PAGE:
Researchers claim Flores bones do not represent new species of 'Hobbit' human - History

Recent developments in research regarding the so-called "hobbits" of Flores, Indonesia, may lend support to the multilineal or "branching" view of human evolution. The weight of evidence being accumulated increasingly tends to validate Homo floresiensis, the taxonomic designation given to these specimens by their discoverers, as a distinct species of hominin rather than as deformed modern humans.* A summary of these new developments has been presented in a recent Nova program on PBS. However, not all researchers in the field of paleoanthropology have accepted this view. Alternate interpretations continue to be proposed.

The controversy over the taxonomic and evolutionary status of the Flores hobbits provides a good example of the dialectical process whereby advances in scientific knowledge are achieved. Both major camps in this controversy (i.e., those who view the hobbits as a new species and those who think they are deformed modern humans) base themselves on modern evolutionary theory. The debate is not over whether other hominin species have existed, but how these particular specimens should be interpreted within the framework of human evolution.

While individual researchers' viewpoints may be motivated by a variety of factors, one important component in the division between the two camps is their differing underlying assumptions regarding whether hominin evolution has tended toward a unilineal or multilineal pattern. The significance of the hobbit controversy is that if these individuals were indeed members of a previously unknown species, it would imply that hominin evolution has followed the multilineal pattern to an even greater degree than has generally been thought by its proponents. Resolution of the "hobbit question" is likely to significantly influence how the majority of researchers in the field conceptualize human evolution and, therefore, impact the direction of investigations for decades to come.

LB1 "Hobbit" skull compared to a modern human skull

The new data

If the recent research results are correct, it may be that H. floresiensis represents a very ancient split among hominins, possibly dating back more than a million years, substantially earlier than the separation between the lineage that ultimately gave rise to modern humans and that which developed into Neanderthals. Perhaps even more interesting are indications that the apparent ability of H. floresiensis to produce relatively sophisticated stone tools was based on the evolution of their brains independently and in a manner different from the main Homo lineage (i.e., the one that led to Homo erectus, Neanderthals, and modern humans). And yet they were capable of supporting a technology at least equivalent to that of H. erectus. If so, this would provide powerful support for the view that not only is intelligence subject to evolutionary processes just as much as other aspects of biology but also that there are multiple ways in which intelligence can evolve.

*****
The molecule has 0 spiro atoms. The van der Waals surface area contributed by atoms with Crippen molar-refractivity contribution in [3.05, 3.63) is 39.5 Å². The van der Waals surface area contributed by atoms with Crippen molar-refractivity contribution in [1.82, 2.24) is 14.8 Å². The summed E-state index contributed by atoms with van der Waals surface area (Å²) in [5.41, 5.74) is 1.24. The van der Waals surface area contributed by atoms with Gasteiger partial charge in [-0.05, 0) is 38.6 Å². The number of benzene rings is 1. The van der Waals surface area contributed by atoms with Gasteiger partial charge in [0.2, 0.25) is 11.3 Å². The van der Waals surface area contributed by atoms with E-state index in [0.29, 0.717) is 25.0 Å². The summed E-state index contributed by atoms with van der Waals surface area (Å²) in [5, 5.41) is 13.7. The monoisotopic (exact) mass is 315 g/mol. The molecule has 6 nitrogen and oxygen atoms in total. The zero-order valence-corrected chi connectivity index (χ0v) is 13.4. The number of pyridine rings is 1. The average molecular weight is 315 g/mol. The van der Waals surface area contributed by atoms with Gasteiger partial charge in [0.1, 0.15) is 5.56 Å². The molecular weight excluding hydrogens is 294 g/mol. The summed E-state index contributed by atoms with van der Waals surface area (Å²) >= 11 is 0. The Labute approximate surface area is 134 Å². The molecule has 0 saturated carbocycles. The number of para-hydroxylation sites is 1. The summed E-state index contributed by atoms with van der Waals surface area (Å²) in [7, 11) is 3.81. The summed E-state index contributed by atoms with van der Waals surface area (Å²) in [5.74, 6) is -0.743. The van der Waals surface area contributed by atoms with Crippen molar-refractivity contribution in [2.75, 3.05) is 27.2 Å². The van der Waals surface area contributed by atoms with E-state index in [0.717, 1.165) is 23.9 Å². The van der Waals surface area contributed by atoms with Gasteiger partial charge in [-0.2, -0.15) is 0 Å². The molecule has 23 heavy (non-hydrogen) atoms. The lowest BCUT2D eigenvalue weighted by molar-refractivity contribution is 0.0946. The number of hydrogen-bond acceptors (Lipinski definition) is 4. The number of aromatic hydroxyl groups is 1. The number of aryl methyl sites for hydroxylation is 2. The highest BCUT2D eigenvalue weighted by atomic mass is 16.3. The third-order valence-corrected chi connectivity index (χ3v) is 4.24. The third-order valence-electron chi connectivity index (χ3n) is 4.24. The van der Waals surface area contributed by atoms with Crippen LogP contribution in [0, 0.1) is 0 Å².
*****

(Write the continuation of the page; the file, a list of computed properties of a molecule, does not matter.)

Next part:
Following the announcement of the discovery of the small (about 3.5 feet or just over 1 meter tall), human-like skeletal remains on Flores (an island in Indonesia) back in 2003, reaction in the scientific community essentially fell into two camps. One included those who accepted the discoverers' interpretation that this was a new species of hominin that had coexisted with modern humans on the island until at least as recently as about 12,000 years ago. The other camp consisted of those who expressed varying degrees of skepticism regarding this claim. The major competing interpretation was that the bones (note: they are not lithified [i.e., turned to stone] and are, therefore, not technically fossils) were the remains of an individual (initially only one, largely complete individual was identified, plus one tooth of a second) who had suffered some sort of disease or deformity, such as microcephaly (a genetic disorder which results in a substantial underdevelopment of the brain as well as general stunting).